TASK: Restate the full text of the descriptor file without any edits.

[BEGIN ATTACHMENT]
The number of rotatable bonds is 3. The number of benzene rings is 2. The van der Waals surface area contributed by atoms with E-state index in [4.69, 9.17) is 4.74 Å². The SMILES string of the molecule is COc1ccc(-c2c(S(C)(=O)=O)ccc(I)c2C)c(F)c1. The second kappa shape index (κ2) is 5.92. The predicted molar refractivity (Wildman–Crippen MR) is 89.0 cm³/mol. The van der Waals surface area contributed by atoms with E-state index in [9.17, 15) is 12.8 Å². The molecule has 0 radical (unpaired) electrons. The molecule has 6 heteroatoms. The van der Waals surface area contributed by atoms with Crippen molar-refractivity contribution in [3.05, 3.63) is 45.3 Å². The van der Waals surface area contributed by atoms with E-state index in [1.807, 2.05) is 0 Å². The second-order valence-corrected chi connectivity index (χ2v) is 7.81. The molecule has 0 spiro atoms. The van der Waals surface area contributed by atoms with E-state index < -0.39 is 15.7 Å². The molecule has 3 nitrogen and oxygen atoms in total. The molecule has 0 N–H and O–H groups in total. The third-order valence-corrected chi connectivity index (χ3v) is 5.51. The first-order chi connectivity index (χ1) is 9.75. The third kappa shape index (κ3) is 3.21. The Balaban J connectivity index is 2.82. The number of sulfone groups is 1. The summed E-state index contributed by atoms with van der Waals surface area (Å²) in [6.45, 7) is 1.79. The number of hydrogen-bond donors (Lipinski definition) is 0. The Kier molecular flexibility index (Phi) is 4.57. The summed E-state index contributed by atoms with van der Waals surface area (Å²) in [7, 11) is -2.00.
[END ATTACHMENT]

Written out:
The number of rotatable bonds is 3. The number of benzene rings is 2. The van der Waals surface area contributed by atoms with E-state index in [4.69, 9.17) is 4.74 Å². The SMILES string of the molecule is COc1ccc(-c2c(S(C)(=O)=O)ccc(I)c2C)c(F)c1. The second kappa shape index (κ2) is 5.92. The predicted molar refractivity (Wildman–Crippen MR) is 89.0 cm³/mol. The van der Waals surface area contributed by atoms with E-state index in [9.17, 15) is 12.8 Å². The molecule has 0 radical (unpaired) electrons. The molecule has 6 heteroatoms. The van der Waals surface area contributed by atoms with Crippen molar-refractivity contribution in [3.05, 3.63) is 45.3 Å². The van der Waals surface area contributed by atoms with E-state index in [1.807, 2.05) is 0 Å². The second-order valence-corrected chi connectivity index (χ2v) is 7.81. The molecule has 0 spiro atoms. The van der Waals surface area contributed by atoms with E-state index < -0.39 is 15.7 Å². The molecule has 3 nitrogen and oxygen atoms in total. The molecule has 0 N–H and O–H groups in total. The third-order valence-corrected chi connectivity index (χ3v) is 5.51. The first-order chi connectivity index (χ1) is 9.75. The third kappa shape index (κ3) is 3.21. The Balaban J connectivity index is 2.82. The number of sulfone groups is 1. The summed E-state index contributed by atoms with van der Waals surface area (Å²) in [6.45, 7) is 1.79. The number of hydrogen-bond donors (Lipinski definition) is 0. The Kier molecular flexibility index (Phi) is 4.57. The summed E-state index contributed by atoms with van der Waals surface area (Å²) in [7, 11) is -2.00.